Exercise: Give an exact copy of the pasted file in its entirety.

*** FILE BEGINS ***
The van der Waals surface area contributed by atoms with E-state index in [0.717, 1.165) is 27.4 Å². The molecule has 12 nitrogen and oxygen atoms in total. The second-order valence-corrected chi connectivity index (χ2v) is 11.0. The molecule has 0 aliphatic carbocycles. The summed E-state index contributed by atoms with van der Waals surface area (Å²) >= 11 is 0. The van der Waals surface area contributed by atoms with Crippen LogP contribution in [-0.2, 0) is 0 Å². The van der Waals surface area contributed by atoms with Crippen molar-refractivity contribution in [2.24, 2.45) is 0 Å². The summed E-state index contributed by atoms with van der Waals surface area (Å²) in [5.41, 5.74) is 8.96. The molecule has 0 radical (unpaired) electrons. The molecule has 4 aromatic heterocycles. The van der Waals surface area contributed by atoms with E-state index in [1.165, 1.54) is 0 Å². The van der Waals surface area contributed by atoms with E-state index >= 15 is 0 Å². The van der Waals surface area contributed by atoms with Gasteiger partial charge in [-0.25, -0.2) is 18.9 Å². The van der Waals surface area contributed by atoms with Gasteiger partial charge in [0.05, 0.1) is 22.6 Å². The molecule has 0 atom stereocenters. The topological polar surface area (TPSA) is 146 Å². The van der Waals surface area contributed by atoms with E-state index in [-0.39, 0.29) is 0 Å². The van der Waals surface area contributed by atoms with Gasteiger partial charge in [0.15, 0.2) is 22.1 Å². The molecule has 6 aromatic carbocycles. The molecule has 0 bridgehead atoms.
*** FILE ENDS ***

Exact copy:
The van der Waals surface area contributed by atoms with E-state index in [0.717, 1.165) is 27.4 Å². The molecule has 12 nitrogen and oxygen atoms in total. The second-order valence-corrected chi connectivity index (χ2v) is 11.0. The molecule has 0 aliphatic carbocycles. The summed E-state index contributed by atoms with van der Waals surface area (Å²) >= 11 is 0. The van der Waals surface area contributed by atoms with Crippen LogP contribution in [-0.2, 0) is 0 Å². The van der Waals surface area contributed by atoms with Crippen molar-refractivity contribution in [2.24, 2.45) is 0 Å². The summed E-state index contributed by atoms with van der Waals surface area (Å²) in [5.41, 5.74) is 8.96. The molecule has 0 radical (unpaired) electrons. The molecule has 4 aromatic heterocycles. The van der Waals surface area contributed by atoms with E-state index in [1.165, 1.54) is 0 Å². The van der Waals surface area contributed by atoms with E-state index >= 15 is 0 Å². The van der Waals surface area contributed by atoms with Gasteiger partial charge in [-0.25, -0.2) is 18.9 Å². The van der Waals surface area contributed by atoms with Gasteiger partial charge in [0.05, 0.1) is 22.6 Å². The molecule has 0 atom stereocenters. The topological polar surface area (TPSA) is 146 Å². The van der Waals surface area contributed by atoms with E-state index in [-0.39, 0.29) is 0 Å². The van der Waals surface area contributed by atoms with Gasteiger partial charge in [0.15, 0.2) is 22.1 Å². The molecule has 6 aromatic carbocycles. The molecule has 0 bridgehead atoms.